# Posts tagged as “easy”

You are given an array items, where each items[i] = [typei, colori, namei] describes the type, color, and name of the ith item. You are also given a rule represented by two strings, ruleKey and ruleValue.

The ith item is said to match the rule if one of the following is true:

• ruleKey == "type" and ruleValue == typei.
• ruleKey == "color" and ruleValue == colori.
• ruleKey == "name" and ruleValue == namei.

Return the number of items that match the given rule.

Example 1:

Input: items = [["phone","blue","pixel"],["computer","silver","lenovo"],["phone","gold","iphone"]], ruleKey = "color", ruleValue = "silver"
Output: 1
Explanation: There is only one item matching the given rule, which is ["computer","silver","lenovo"].


Example 2:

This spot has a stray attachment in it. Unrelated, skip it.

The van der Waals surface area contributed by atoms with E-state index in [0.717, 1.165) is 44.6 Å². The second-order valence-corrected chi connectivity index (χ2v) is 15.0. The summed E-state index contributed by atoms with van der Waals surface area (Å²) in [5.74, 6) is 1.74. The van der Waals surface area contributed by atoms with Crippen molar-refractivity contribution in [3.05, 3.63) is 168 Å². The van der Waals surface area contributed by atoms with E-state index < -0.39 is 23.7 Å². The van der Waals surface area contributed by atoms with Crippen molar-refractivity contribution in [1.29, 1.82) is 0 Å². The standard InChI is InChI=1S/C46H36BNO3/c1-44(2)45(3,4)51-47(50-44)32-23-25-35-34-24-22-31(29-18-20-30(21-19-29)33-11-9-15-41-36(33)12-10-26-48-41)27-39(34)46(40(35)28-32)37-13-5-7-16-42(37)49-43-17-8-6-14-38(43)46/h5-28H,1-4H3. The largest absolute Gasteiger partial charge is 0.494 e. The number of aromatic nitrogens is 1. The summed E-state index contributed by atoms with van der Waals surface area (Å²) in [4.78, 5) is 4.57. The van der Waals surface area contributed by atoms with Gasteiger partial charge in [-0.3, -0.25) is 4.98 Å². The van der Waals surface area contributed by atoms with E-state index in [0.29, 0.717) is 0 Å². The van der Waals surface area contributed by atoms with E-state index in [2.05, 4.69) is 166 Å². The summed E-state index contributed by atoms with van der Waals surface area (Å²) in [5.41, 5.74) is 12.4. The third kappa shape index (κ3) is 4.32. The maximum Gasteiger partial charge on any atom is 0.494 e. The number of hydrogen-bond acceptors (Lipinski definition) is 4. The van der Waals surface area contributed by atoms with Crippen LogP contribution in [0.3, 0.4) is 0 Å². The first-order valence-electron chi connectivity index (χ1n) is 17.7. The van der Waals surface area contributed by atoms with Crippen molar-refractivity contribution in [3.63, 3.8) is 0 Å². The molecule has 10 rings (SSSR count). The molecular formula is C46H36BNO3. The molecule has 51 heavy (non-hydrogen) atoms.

Input: items = [["phone","blue","pixel"],["computer","silver","phone"],["phone","gold","iphone"]], ruleKey = "type", ruleValue = "phone"
Output: 2
Explanation: There are only two items matching the given rule, which are ["phone","blue","pixel"] and ["phone","gold","iphone"]. Note that the item ["computer","silver","phone"] does not match.

Constraints:

• 1 <= items.length <= 104
• 1 <= typei.length, colori.length, namei.length, ruleValue.length <= 10
• ruleKey is equal to either "type""color", or "name".
• All strings consist only of lowercase letters.

## Solution: Brute Force

Time complexity: O(n)
Space complexity: O(1)

## C++

A string s is nice if, for every letter of the alphabet that s contains, it appears both in uppercase and lowercase. For example, "abABB" is nice because 'A' and 'a' appear, and 'B' and 'b' appear. However, "abA" is not because 'b' appears, but 'B' does not.

Given a string s, return the longest substring of s that is nice. If there are multiple, return the substring of the earliest occurrence. If there are none, return an empty string.

Example 1:

Input: s = "YazaAay"
Output: "aAa"
Explanation: "aAa" is a nice string because 'A/a' is the only letter of the alphabet in s, and both 'A' and 'a' appear.